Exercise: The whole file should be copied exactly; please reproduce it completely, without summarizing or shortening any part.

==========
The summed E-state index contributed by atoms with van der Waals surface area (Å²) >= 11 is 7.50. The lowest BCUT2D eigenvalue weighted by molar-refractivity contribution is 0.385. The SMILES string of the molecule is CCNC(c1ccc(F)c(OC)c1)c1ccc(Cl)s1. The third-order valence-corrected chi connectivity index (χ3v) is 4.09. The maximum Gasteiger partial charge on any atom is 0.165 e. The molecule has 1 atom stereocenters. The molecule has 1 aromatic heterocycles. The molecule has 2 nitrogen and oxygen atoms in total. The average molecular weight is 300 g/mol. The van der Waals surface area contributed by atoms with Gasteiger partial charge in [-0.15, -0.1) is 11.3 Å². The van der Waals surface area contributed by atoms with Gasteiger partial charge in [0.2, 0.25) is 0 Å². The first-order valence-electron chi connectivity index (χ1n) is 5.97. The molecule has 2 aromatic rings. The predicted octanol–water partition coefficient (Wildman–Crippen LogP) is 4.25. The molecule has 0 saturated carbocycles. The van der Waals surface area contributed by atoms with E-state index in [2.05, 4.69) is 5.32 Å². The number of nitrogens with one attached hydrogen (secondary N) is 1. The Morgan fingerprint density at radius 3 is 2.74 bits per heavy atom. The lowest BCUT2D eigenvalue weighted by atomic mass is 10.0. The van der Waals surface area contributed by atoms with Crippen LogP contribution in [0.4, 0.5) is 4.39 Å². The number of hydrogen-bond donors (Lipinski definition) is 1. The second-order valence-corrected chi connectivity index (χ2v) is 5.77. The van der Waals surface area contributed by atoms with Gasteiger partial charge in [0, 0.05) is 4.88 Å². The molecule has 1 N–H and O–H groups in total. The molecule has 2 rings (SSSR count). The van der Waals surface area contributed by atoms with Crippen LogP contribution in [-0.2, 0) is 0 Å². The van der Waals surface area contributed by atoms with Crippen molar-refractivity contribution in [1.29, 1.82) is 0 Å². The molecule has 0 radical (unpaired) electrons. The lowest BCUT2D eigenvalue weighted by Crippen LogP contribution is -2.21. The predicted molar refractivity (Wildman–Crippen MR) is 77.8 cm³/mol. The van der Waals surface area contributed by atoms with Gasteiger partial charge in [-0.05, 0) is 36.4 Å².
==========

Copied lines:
The summed E-state index contributed by atoms with van der Waals surface area (Å²) >= 11 is 7.50. The lowest BCUT2D eigenvalue weighted by molar-refractivity contribution is 0.385. The SMILES string of the molecule is CCNC(c1ccc(F)c(OC)c1)c1ccc(Cl)s1. The third-order valence-corrected chi connectivity index (χ3v) is 4.09. The maximum Gasteiger partial charge on any atom is 0.165 e. The molecule has 1 atom stereocenters. The molecule has 1 aromatic heterocycles. The molecule has 2 nitrogen and oxygen atoms in total. The average molecular weight is 300 g/mol. The van der Waals surface area contributed by atoms with Gasteiger partial charge in [-0.15, -0.1) is 11.3 Å². The van der Waals surface area contributed by atoms with Gasteiger partial charge in [0.2, 0.25) is 0 Å². The first-order valence-electron chi connectivity index (χ1n) is 5.97. The molecule has 2 aromatic rings. The predicted octanol–water partition coefficient (Wildman–Crippen LogP) is 4.25. The molecule has 0 saturated carbocycles. The van der Waals surface area contributed by atoms with E-state index in [2.05, 4.69) is 5.32 Å². The number of nitrogens with one attached hydrogen (secondary N) is 1. The Morgan fingerprint density at radius 3 is 2.74 bits per heavy atom. The lowest BCUT2D eigenvalue weighted by atomic mass is 10.0. The van der Waals surface area contributed by atoms with Crippen LogP contribution in [0.4, 0.5) is 4.39 Å². The number of hydrogen-bond donors (Lipinski definition) is 1. The second-order valence-corrected chi connectivity index (χ2v) is 5.77. The van der Waals surface area contributed by atoms with Gasteiger partial charge in [0, 0.05) is 4.88 Å². The molecule has 1 N–H and O–H groups in total. The molecule has 2 rings (SSSR count). The van der Waals surface area contributed by atoms with Crippen LogP contribution in [-0.2, 0) is 0 Å². The van der Waals surface area contributed by atoms with Crippen molar-refractivity contribution in [1.29, 1.82) is 0 Å². The molecule has 0 radical (unpaired) electrons. The lowest BCUT2D eigenvalue weighted by Crippen LogP contribution is -2.21. The predicted molar refractivity (Wildman–Crippen MR) is 77.8 cm³/mol. The van der Waals surface area contributed by atoms with Gasteiger partial charge in [-0.05, 0) is 36.4 Å².